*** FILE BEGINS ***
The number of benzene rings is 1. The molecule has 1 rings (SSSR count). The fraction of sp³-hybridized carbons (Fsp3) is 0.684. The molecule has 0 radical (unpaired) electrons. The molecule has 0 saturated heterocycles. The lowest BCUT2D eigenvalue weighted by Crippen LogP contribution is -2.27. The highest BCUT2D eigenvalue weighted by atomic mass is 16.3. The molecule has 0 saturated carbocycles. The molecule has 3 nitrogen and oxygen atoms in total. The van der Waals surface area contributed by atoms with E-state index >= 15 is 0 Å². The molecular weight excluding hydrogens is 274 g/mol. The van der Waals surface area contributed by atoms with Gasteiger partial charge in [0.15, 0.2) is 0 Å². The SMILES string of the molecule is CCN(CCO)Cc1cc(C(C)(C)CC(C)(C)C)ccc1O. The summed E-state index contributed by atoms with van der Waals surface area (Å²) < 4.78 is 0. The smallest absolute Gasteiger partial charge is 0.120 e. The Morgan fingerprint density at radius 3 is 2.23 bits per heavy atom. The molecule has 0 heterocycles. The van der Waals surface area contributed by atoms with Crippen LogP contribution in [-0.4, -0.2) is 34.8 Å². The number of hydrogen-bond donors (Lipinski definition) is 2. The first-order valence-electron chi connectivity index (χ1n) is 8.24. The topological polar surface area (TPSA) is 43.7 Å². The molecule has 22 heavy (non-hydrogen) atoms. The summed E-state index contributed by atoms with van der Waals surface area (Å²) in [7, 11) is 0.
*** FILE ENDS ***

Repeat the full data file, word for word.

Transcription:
The number of benzene rings is 1. The molecule has 1 rings (SSSR count). The fraction of sp³-hybridized carbons (Fsp3) is 0.684. The molecule has 0 radical (unpaired) electrons. The molecule has 0 saturated heterocycles. The lowest BCUT2D eigenvalue weighted by Crippen LogP contribution is -2.27. The highest BCUT2D eigenvalue weighted by atomic mass is 16.3. The molecule has 0 saturated carbocycles. The molecule has 3 nitrogen and oxygen atoms in total. The van der Waals surface area contributed by atoms with E-state index >= 15 is 0 Å². The molecular weight excluding hydrogens is 274 g/mol. The van der Waals surface area contributed by atoms with Gasteiger partial charge in [0.15, 0.2) is 0 Å². The SMILES string of the molecule is CCN(CCO)Cc1cc(C(C)(C)CC(C)(C)C)ccc1O. The summed E-state index contributed by atoms with van der Waals surface area (Å²) < 4.78 is 0. The smallest absolute Gasteiger partial charge is 0.120 e. The Morgan fingerprint density at radius 3 is 2.23 bits per heavy atom. The molecule has 0 heterocycles. The van der Waals surface area contributed by atoms with Crippen LogP contribution in [-0.4, -0.2) is 34.8 Å². The number of hydrogen-bond donors (Lipinski definition) is 2. The first-order valence-electron chi connectivity index (χ1n) is 8.24. The topological polar surface area (TPSA) is 43.7 Å². The molecule has 22 heavy (non-hydrogen) atoms. The summed E-state index contributed by atoms with van der Waals surface area (Å²) in [7, 11) is 0.